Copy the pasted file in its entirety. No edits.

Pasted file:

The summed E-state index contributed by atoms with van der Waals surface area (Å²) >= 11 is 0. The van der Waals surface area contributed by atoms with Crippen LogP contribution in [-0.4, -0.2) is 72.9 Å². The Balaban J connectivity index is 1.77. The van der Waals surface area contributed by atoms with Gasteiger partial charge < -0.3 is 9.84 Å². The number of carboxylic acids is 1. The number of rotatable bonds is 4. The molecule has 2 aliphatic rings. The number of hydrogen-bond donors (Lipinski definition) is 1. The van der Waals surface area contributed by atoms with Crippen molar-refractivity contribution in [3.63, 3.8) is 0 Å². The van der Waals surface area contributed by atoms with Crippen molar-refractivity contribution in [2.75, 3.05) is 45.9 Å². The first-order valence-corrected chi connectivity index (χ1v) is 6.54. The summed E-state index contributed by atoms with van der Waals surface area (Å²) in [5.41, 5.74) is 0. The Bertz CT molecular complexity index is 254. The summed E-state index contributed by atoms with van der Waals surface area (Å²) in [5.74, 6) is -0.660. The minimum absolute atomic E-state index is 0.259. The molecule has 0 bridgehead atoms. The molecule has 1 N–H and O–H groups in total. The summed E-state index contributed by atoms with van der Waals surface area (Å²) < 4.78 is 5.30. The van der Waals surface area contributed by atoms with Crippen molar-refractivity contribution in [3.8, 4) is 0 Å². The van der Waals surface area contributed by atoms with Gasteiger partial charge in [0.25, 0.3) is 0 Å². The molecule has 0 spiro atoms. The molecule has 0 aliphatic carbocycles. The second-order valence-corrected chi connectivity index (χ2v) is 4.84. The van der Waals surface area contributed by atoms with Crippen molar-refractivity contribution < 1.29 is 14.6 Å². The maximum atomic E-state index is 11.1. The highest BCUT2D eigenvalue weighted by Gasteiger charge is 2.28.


The summed E-state index contributed by atoms with van der Waals surface area (Å²) >= 11 is 0. The van der Waals surface area contributed by atoms with Crippen LogP contribution in [-0.4, -0.2) is 72.9 Å². The Balaban J connectivity index is 1.77. The van der Waals surface area contributed by atoms with Gasteiger partial charge < -0.3 is 9.84 Å². The number of carboxylic acids is 1. The number of rotatable bonds is 4. The molecule has 2 aliphatic rings. The number of hydrogen-bond donors (Lipinski definition) is 1. The van der Waals surface area contributed by atoms with Crippen molar-refractivity contribution in [3.63, 3.8) is 0 Å². The van der Waals surface area contributed by atoms with Crippen molar-refractivity contribution in [2.75, 3.05) is 45.9 Å². The first-order valence-corrected chi connectivity index (χ1v) is 6.54. The summed E-state index contributed by atoms with van der Waals surface area (Å²) in [5.41, 5.74) is 0. The Bertz CT molecular complexity index is 254. The summed E-state index contributed by atoms with van der Waals surface area (Å²) in [5.74, 6) is -0.660. The minimum absolute atomic E-state index is 0.259. The molecule has 0 bridgehead atoms. The molecule has 1 N–H and O–H groups in total. The summed E-state index contributed by atoms with van der Waals surface area (Å²) < 4.78 is 5.30. The van der Waals surface area contributed by atoms with Crippen molar-refractivity contribution in [3.8, 4) is 0 Å². The van der Waals surface area contributed by atoms with Gasteiger partial charge in [0.25, 0.3) is 0 Å². The molecule has 0 spiro atoms. The molecule has 0 aliphatic carbocycles. The second-order valence-corrected chi connectivity index (χ2v) is 4.84. The van der Waals surface area contributed by atoms with Crippen molar-refractivity contribution < 1.29 is 14.6 Å². The maximum atomic E-state index is 11.1. The highest BCUT2D eigenvalue weighted by Gasteiger charge is 2.28.